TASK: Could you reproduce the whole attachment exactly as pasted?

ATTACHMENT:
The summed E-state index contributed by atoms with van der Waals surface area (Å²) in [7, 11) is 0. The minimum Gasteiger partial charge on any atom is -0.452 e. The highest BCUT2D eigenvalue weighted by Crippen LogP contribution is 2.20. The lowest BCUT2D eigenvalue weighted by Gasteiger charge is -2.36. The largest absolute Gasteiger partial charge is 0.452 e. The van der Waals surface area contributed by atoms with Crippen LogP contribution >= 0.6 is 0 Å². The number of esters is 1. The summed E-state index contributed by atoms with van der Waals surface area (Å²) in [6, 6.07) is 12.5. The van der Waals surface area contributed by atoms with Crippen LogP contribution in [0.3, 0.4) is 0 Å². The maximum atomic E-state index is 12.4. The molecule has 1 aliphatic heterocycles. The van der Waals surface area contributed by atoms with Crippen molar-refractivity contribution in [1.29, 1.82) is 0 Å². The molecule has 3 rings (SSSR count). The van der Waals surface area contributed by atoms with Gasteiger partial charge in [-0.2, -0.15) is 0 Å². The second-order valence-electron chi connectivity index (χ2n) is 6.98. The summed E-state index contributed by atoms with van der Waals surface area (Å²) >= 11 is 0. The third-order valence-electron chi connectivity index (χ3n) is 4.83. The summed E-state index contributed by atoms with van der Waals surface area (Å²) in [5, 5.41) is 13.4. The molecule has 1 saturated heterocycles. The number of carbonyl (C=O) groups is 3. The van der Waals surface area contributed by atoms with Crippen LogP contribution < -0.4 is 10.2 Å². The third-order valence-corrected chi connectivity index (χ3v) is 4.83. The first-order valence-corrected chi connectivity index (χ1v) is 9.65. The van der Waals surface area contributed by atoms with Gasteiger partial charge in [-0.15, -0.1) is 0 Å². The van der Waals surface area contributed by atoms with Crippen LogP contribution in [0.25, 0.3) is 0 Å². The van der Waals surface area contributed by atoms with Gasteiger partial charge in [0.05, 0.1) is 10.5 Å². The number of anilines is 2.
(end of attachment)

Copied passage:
The summed E-state index contributed by atoms with van der Waals surface area (Å²) in [7, 11) is 0. The minimum Gasteiger partial charge on any atom is -0.452 e. The highest BCUT2D eigenvalue weighted by Crippen LogP contribution is 2.20. The lowest BCUT2D eigenvalue weighted by Gasteiger charge is -2.36. The largest absolute Gasteiger partial charge is 0.452 e. The van der Waals surface area contributed by atoms with Crippen LogP contribution >= 0.6 is 0 Å². The number of esters is 1. The summed E-state index contributed by atoms with van der Waals surface area (Å²) in [6, 6.07) is 12.5. The van der Waals surface area contributed by atoms with Crippen LogP contribution in [0.3, 0.4) is 0 Å². The maximum atomic E-state index is 12.4. The molecule has 1 aliphatic heterocycles. The van der Waals surface area contributed by atoms with Crippen molar-refractivity contribution in [1.29, 1.82) is 0 Å². The molecule has 3 rings (SSSR count). The van der Waals surface area contributed by atoms with Gasteiger partial charge in [-0.2, -0.15) is 0 Å². The second-order valence-electron chi connectivity index (χ2n) is 6.98. The summed E-state index contributed by atoms with van der Waals surface area (Å²) >= 11 is 0. The third-order valence-electron chi connectivity index (χ3n) is 4.83. The summed E-state index contributed by atoms with van der Waals surface area (Å²) in [5, 5.41) is 13.4. The molecule has 1 saturated heterocycles. The number of carbonyl (C=O) groups is 3. The van der Waals surface area contributed by atoms with Crippen LogP contribution < -0.4 is 10.2 Å². The third-order valence-corrected chi connectivity index (χ3v) is 4.83. The first-order valence-corrected chi connectivity index (χ1v) is 9.65. The van der Waals surface area contributed by atoms with Gasteiger partial charge in [-0.15, -0.1) is 0 Å². The van der Waals surface area contributed by atoms with Crippen LogP contribution in [0.25, 0.3) is 0 Å². The van der Waals surface area contributed by atoms with Gasteiger partial charge in [0.05, 0.1) is 10.5 Å². The number of anilines is 2.